Sunday, September 15, 2013

Voiceless Linda Ronstadt Recalls Early Opera Memories Of Childhood

In December 2012, Ronstadt was diagnosed with Parkinson's 
disease, which left her unable to sing. It was announced publicly
 in August 2013.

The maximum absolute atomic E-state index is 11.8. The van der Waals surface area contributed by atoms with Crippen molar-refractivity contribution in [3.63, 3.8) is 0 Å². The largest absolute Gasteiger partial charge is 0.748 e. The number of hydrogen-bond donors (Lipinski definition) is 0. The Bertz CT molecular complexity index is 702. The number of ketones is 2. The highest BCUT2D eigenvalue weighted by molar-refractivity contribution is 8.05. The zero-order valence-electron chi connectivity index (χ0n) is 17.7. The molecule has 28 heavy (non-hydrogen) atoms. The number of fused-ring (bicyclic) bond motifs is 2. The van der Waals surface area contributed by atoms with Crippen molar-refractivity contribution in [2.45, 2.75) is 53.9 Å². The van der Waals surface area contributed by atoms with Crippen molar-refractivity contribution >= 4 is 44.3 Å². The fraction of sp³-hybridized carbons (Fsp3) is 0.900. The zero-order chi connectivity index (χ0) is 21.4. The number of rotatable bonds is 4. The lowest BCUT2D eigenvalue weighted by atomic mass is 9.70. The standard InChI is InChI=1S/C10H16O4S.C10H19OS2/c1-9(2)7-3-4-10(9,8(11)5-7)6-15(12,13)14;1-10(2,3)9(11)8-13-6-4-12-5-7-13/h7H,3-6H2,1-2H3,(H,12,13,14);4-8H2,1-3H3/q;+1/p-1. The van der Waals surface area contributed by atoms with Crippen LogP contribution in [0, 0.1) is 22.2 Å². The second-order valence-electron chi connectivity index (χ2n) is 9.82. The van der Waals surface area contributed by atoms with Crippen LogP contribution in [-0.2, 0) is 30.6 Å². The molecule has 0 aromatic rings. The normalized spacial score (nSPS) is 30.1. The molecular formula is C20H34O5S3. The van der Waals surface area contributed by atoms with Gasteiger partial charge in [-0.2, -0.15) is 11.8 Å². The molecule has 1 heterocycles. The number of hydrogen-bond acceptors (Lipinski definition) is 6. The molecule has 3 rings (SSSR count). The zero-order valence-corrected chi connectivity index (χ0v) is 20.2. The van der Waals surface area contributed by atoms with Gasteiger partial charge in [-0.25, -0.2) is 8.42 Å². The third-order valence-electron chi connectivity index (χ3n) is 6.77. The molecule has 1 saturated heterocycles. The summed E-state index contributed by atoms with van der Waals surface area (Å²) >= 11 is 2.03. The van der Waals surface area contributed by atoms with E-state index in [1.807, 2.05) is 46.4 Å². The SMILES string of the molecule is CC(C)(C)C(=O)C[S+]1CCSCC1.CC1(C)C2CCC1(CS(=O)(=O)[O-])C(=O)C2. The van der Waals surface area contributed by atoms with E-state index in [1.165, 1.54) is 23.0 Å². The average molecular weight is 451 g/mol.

"Her deepest roots are musical. Ronstadt's paternal grandfather was a brass-band leader. Her father, a baritone, played her 78-rpm records of Grieg's Peer Gynt and the flamenco singer Pastora Pavón and took her to one of the few movies she saw as a child, Verdi's opera Aida. Her brother Peter was a boy soprano. Family singing, in a house with no TV until Ronstadt was in fifth grade, was the most readily available source of entertainment. It may also be the wellspring of her celebrated gift for harmonizing, exquisitely realized decades later in her three-part singing with Emmylou Harris and Dolly Parton and duets with the Cajun singer Ann Savoy. The strict Catholic school she attended turned Ronstadt off formal education. A natural autodidact, she became a voluminous reader, with interests that range from Victorian novels to architecture to politics. Even as she enrolled at the University of Arizona, Ronstadt knew it wasn't for long. She dropped out after a semester and headed for Los Angeles at 18 to seek her musical fortune."[Source]

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